How do you pray? Hopefully that question has you replaying your times alone with God in an honest, introspective way. The ability to pray is one of the most valuable gifts that God has given to His people. It is no coincidence that one of the first lessons that the disciples asked Jesus to teach them was, “Lord, teach us to pray” (Luke 11:1 ESV). The disciples had the Creator of the universe at their side and could have asked any question but they asked for Him to teach them to pray. Undoubtedly they had seen Jesus spending hours alone with the Father as they had seen Him separate Himself from the crowds in order to go pray. How did Jesus respond to their requests? He responded by giving them an example prayer. Now, while so much can be pulled out of the entire example, I want to zero in on one particular aspect of what He taught them that is found in Luke 11:5-10. As we look at this, ask yourself this question:
Does my prayer life resemble a weak, dead, dried up ritual that is fit into my life for convenience?
Honestly, so many Christians today are able to identify with this type of prayer life and they find themselves spiritually drained because of it. One of the biggest reasons that our prayer lives are ineffective is because we come before Him as the hypocrites and Gentiles did as described in Matthew 6:5-8 ESV. The hypocrites were guilty of only praying in order to receive self-glorification. Their prayers were in public in order for them to be seen being “religious” by the people passing by. The Gentiles were guilty of offering up long, ritualistic, empty prayers that were believed to be formulas to unlock the power of God. The fact is, so many Christians today find themselves having seemingly powerful spiritual lives on Sunday but empty prayer closets through the week! Also, so many Christians find themselves offering up prayers that are empty and recited in order to check off the box for the day! If these things are evident in our prayer lives we cant hope to have flourishing spiritual lives. So, the question remains, how should we pray?
Prayer should be characterized by a dependence upon God that is made known by the boldness and urgency by which we come before His throne!
In Luke 11:5-10, Jesus teaches the disciples of a man that has a friend come to him at midnight. The man was unprepared for his arrival and has no bread to set before him. To not have bread for a visitor in ancient Jewish culture was unacceptable and was considered an offense! So, the man goes to another friends house and says, “Friend, lend me three loaves.” Understandably, the friend is irritated and tells the man to go away because his children are with him in bed. I can understand this man because with four children of my own the prospect of waking them up and hearing them cry in the middle of the night is not very appealing! What amazes me is what Jesus then says about the situation to the disciples. In vs. 8-10 He says, “I tell you, though he will not get up and give him anything because he is his friend, yet because of his persistence he will rise and give him whatever he needs. And I tell you, ask, and it will be given to you; seek, and you will find; knock, and it will be opened to you. For everyone who asks receives, and the one who seeks finds, and to the one who knocks it will be opened.” Why would Jesus respond this way?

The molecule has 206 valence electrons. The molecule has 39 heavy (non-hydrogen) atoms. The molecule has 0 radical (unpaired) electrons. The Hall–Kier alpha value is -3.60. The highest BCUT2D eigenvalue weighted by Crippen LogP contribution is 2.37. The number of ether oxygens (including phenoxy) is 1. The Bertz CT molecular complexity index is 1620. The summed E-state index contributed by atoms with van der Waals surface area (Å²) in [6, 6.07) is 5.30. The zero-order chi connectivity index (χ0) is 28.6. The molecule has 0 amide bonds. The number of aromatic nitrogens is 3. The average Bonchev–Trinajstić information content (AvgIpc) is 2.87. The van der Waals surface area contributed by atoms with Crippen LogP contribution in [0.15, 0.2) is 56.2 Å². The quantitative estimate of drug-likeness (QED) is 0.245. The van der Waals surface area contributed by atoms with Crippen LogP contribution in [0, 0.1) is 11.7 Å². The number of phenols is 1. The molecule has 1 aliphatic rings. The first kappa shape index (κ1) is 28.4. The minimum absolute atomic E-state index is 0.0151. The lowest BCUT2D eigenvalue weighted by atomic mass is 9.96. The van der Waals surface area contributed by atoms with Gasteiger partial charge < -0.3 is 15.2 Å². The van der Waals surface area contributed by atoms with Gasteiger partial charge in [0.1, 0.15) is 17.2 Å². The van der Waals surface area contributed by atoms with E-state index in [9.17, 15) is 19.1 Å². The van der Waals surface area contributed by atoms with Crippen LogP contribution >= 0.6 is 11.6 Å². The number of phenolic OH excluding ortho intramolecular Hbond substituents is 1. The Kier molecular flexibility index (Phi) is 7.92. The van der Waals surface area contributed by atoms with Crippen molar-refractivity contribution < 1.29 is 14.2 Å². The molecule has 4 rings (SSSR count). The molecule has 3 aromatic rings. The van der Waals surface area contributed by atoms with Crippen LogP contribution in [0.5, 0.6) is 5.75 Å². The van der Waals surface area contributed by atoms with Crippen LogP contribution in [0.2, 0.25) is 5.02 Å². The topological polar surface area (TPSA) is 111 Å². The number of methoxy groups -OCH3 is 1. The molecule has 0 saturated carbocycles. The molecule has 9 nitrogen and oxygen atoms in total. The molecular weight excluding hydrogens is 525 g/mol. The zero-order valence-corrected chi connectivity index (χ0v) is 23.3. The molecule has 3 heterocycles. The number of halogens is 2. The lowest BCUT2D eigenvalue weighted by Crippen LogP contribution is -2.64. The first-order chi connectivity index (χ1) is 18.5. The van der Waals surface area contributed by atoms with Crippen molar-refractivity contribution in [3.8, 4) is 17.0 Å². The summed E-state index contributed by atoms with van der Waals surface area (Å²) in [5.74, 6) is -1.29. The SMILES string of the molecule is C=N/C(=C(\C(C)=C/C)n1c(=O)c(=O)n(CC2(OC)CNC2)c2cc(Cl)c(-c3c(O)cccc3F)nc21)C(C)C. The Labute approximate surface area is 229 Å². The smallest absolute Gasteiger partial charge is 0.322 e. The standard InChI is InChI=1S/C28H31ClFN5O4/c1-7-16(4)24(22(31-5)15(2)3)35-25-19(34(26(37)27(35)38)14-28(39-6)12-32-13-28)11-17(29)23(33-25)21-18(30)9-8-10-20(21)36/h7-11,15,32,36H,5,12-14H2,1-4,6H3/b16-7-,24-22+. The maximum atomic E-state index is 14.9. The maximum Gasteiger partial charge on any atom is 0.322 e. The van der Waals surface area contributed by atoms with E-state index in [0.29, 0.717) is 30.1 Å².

Because the man in need of the bread never quit knocking!
Now, in no way is this to be interpreted as a health, wealth, and prosperity example given by Jesus. In no way do we have a ticket to get whatever we want from God whenever we want it. Instead, it should be interpreted as an exhortation to follow the example of the man and seek God with the same kind of boldness and persistence! Jesus said to ask, seek, and knock. These are not examples of different ways to seek God at different times but it is how we should seek God at all times! Our prayer lives should be so desperate for the will of God for our lives that we find ourselves refusing to stop at simply asking and seeking but we are actually boldly knocking on the doors of Heaven! This is exactly what is seen in the Psalms over and over! David cried out in Psalm 5, “Give ear to my words, O LORD; consider my groaning. Give attention to the sound of my cry, my King and my God, for to you do I pray.” What boldness! David boldly asked God to listen to his cry and give ear to his words. Do we find ourselves seeking God in that way? Do we find ourselves praying for the revealing of the glory of God around us in that way?
Refuse to allow your prayer life to be another ritual. Refuse to allow your day and its busyness to take precedence over your time alone with God. Instead, treat prayer as the powerful source of spiritual life that it truly is!